This paper considers the place of reasons in the metaphysics of epistemic normativity and defends a middle ground between two popular extremes in the literature. Against members of the ‘reasons first’ movement, we argue that reasons are not the sole fundamental constituents of epistemic normativity. We suggest instead that the virtue-theoretic property of competence is the key building block. To support this approach, we note that reasons must be possessed to play a role in the analysis of ce…Read more
  •  359
    Skorupski on spontaneity, apriority and normative truth
    Philosophical Quarterly 66 (264): 617-628. 2016.
    This paper raises a dilemma for Skorupski’s meta-normative outlook in The Domain of Reasons and explores some escape routes, recommending a more thoroughgoing Kantianism as the best option. §1 argues that we cannot plausibly combine Skorupski’s spontaneity-based epistemology of normativity with his cognition-independent view of normative truth. §§2–4 consider whether we should keep the epistemology and revise the metaphysics, opting for constructivism. While Skorupski’s negative case for his s…Read more
  •  283
    Reasons in epistemology
    Oxford Bibliographies Online. 2014.
  •  865
    Epistemic Reasons I: Normativity
    Philosophy Compass 11 (7): 364-376. 2016.
    This paper is an opinionated guide to the literature on normative epistemic reasons. After making some distinctions in §1, I begin in §2 by discussing the ontology of normative epistemic reasons, assessing arguments for and against the view that they are mental states, and concluding that they are not mental states. In §3, I examine the distinction between normative epistemic reasons there are and normative epistemic reasons we possess. I offer a novel account of this distinction and argue that …Read more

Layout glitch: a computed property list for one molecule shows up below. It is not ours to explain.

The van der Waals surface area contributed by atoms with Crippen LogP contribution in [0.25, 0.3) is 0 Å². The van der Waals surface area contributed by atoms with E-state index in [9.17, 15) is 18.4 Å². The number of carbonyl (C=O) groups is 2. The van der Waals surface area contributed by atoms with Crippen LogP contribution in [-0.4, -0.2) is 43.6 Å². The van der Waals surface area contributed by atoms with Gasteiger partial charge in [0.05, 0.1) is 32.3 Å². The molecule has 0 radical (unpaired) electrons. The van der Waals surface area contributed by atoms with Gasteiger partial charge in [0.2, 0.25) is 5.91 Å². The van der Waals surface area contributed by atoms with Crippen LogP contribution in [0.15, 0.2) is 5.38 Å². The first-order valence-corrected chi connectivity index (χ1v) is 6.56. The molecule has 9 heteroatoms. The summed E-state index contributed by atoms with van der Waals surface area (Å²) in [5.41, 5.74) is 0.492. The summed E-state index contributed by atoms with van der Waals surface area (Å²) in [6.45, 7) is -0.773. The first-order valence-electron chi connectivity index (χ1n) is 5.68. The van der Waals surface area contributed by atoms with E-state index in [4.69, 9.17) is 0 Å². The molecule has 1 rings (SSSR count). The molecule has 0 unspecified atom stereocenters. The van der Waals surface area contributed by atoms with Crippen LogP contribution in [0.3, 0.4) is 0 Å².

•  183
    What apparent reasons appear to be
    Philosophical Studies 172 (3): 587-606. 2015.
    Many meta-ethicists have thought that rationality requires us to heed apparent normative reasons, not objective normative reasons. But what are apparent reasons? There are two kinds of standard answers. On de dicto views, R is an apparent reason for S to \ when it appears to S that R is an objective reason to \ . On de re views, R is an apparent reason for S to \ when R’s truth would constitute an objective reason for S to \ , and it appears to S that R. De re views are currently more popular be…Read more